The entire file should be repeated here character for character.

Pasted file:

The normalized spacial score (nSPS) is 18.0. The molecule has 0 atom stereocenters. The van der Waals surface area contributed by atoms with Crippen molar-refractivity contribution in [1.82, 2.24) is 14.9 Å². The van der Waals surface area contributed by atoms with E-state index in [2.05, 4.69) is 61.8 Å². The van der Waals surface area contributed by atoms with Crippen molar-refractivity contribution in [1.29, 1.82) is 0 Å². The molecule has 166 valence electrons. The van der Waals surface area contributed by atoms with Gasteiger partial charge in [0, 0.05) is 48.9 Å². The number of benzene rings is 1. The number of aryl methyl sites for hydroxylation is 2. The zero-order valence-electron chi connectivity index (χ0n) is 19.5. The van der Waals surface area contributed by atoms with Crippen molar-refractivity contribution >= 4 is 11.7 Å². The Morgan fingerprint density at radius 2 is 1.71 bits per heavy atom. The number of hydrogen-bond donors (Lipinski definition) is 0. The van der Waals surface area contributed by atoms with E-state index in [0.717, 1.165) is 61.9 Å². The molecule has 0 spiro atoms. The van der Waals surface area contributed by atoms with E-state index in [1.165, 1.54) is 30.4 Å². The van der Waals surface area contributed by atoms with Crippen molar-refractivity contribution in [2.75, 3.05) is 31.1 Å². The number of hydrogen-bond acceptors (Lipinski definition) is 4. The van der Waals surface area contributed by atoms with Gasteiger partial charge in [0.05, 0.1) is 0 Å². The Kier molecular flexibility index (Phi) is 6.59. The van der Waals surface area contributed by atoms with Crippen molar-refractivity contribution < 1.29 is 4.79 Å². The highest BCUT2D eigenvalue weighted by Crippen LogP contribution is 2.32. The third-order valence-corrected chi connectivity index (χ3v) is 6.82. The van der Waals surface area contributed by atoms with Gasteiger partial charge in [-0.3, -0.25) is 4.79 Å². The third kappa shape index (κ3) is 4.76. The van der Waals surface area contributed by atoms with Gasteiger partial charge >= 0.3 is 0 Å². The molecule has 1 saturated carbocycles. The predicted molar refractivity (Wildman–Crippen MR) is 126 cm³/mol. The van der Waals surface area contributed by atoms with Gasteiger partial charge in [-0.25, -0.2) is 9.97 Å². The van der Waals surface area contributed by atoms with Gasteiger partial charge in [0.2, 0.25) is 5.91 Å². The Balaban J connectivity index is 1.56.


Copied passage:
The normalized spacial score (nSPS) is 18.0. The molecule has 0 atom stereocenters. The van der Waals surface area contributed by atoms with Crippen molar-refractivity contribution in [1.82, 2.24) is 14.9 Å². The van der Waals surface area contributed by atoms with E-state index in [2.05, 4.69) is 61.8 Å². The van der Waals surface area contributed by atoms with Crippen molar-refractivity contribution in [1.29, 1.82) is 0 Å². The molecule has 166 valence electrons. The van der Waals surface area contributed by atoms with Gasteiger partial charge in [0, 0.05) is 48.9 Å². The number of benzene rings is 1. The number of aryl methyl sites for hydroxylation is 2. The zero-order valence-electron chi connectivity index (χ0n) is 19.5. The van der Waals surface area contributed by atoms with Crippen molar-refractivity contribution >= 4 is 11.7 Å². The Morgan fingerprint density at radius 2 is 1.71 bits per heavy atom. The number of hydrogen-bond donors (Lipinski definition) is 0. The van der Waals surface area contributed by atoms with E-state index in [0.717, 1.165) is 61.9 Å². The molecule has 0 spiro atoms. The van der Waals surface area contributed by atoms with E-state index in [1.165, 1.54) is 30.4 Å². The van der Waals surface area contributed by atoms with Crippen molar-refractivity contribution in [2.75, 3.05) is 31.1 Å². The number of hydrogen-bond acceptors (Lipinski definition) is 4. The van der Waals surface area contributed by atoms with Gasteiger partial charge in [0.05, 0.1) is 0 Å². The Kier molecular flexibility index (Phi) is 6.59. The van der Waals surface area contributed by atoms with Crippen molar-refractivity contribution < 1.29 is 4.79 Å². The highest BCUT2D eigenvalue weighted by Crippen LogP contribution is 2.32. The third-order valence-corrected chi connectivity index (χ3v) is 6.82. The van der Waals surface area contributed by atoms with Gasteiger partial charge in [-0.3, -0.25) is 4.79 Å². The third kappa shape index (κ3) is 4.76. The van der Waals surface area contributed by atoms with Gasteiger partial charge >= 0.3 is 0 Å². The molecule has 1 saturated carbocycles. The predicted molar refractivity (Wildman–Crippen MR) is 126 cm³/mol. The van der Waals surface area contributed by atoms with Gasteiger partial charge in [-0.25, -0.2) is 9.97 Å². The van der Waals surface area contributed by atoms with Gasteiger partial charge in [0.2, 0.25) is 5.91 Å². The Balaban J connectivity index is 1.56.